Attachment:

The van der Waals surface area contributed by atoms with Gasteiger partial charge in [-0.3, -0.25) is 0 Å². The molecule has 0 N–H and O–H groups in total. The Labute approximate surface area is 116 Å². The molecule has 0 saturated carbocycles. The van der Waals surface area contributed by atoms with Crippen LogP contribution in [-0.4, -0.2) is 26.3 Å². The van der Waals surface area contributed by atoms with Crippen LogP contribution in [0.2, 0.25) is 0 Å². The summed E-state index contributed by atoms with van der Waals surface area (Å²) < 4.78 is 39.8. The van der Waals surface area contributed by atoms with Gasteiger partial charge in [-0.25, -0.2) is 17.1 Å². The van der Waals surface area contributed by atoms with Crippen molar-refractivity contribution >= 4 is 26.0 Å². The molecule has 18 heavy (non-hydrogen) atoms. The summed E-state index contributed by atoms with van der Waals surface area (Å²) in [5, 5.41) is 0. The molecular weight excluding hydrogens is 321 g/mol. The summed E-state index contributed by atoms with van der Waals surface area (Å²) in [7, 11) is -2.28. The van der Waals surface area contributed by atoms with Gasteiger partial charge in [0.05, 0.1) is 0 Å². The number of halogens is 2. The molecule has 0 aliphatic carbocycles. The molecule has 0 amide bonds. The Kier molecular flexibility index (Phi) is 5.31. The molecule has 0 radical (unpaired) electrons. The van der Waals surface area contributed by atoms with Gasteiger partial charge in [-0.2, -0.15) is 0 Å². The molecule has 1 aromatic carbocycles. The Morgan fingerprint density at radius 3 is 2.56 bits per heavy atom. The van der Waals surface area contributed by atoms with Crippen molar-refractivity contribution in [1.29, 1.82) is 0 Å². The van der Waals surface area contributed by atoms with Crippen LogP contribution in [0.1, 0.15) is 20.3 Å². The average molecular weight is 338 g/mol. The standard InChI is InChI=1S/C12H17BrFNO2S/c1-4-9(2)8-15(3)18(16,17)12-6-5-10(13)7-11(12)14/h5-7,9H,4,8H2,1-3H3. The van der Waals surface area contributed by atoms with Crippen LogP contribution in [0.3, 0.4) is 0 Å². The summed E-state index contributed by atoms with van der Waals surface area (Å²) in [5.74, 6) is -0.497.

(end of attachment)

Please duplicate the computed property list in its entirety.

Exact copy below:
The van der Waals surface area contributed by atoms with Gasteiger partial charge in [-0.3, -0.25) is 0 Å². The molecule has 0 N–H and O–H groups in total. The Labute approximate surface area is 116 Å². The molecule has 0 saturated carbocycles. The van der Waals surface area contributed by atoms with Crippen LogP contribution in [-0.4, -0.2) is 26.3 Å². The van der Waals surface area contributed by atoms with Crippen LogP contribution in [0.2, 0.25) is 0 Å². The summed E-state index contributed by atoms with van der Waals surface area (Å²) < 4.78 is 39.8. The van der Waals surface area contributed by atoms with Gasteiger partial charge in [-0.25, -0.2) is 17.1 Å². The van der Waals surface area contributed by atoms with Crippen molar-refractivity contribution >= 4 is 26.0 Å². The molecule has 18 heavy (non-hydrogen) atoms. The summed E-state index contributed by atoms with van der Waals surface area (Å²) in [5, 5.41) is 0. The molecular weight excluding hydrogens is 321 g/mol. The summed E-state index contributed by atoms with van der Waals surface area (Å²) in [7, 11) is -2.28. The van der Waals surface area contributed by atoms with Gasteiger partial charge in [0.05, 0.1) is 0 Å². The number of halogens is 2. The molecule has 0 aliphatic carbocycles. The molecule has 0 amide bonds. The Kier molecular flexibility index (Phi) is 5.31. The molecule has 0 radical (unpaired) electrons. The van der Waals surface area contributed by atoms with Gasteiger partial charge in [-0.2, -0.15) is 0 Å². The molecule has 1 aromatic carbocycles. The Morgan fingerprint density at radius 3 is 2.56 bits per heavy atom. The van der Waals surface area contributed by atoms with Crippen molar-refractivity contribution in [1.29, 1.82) is 0 Å². The van der Waals surface area contributed by atoms with Crippen LogP contribution in [0.1, 0.15) is 20.3 Å². The average molecular weight is 338 g/mol. The standard InChI is InChI=1S/C12H17BrFNO2S/c1-4-9(2)8-15(3)18(16,17)12-6-5-10(13)7-11(12)14/h5-7,9H,4,8H2,1-3H3. The van der Waals surface area contributed by atoms with Crippen LogP contribution in [0.3, 0.4) is 0 Å². The summed E-state index contributed by atoms with van der Waals surface area (Å²) in [5.74, 6) is -0.497.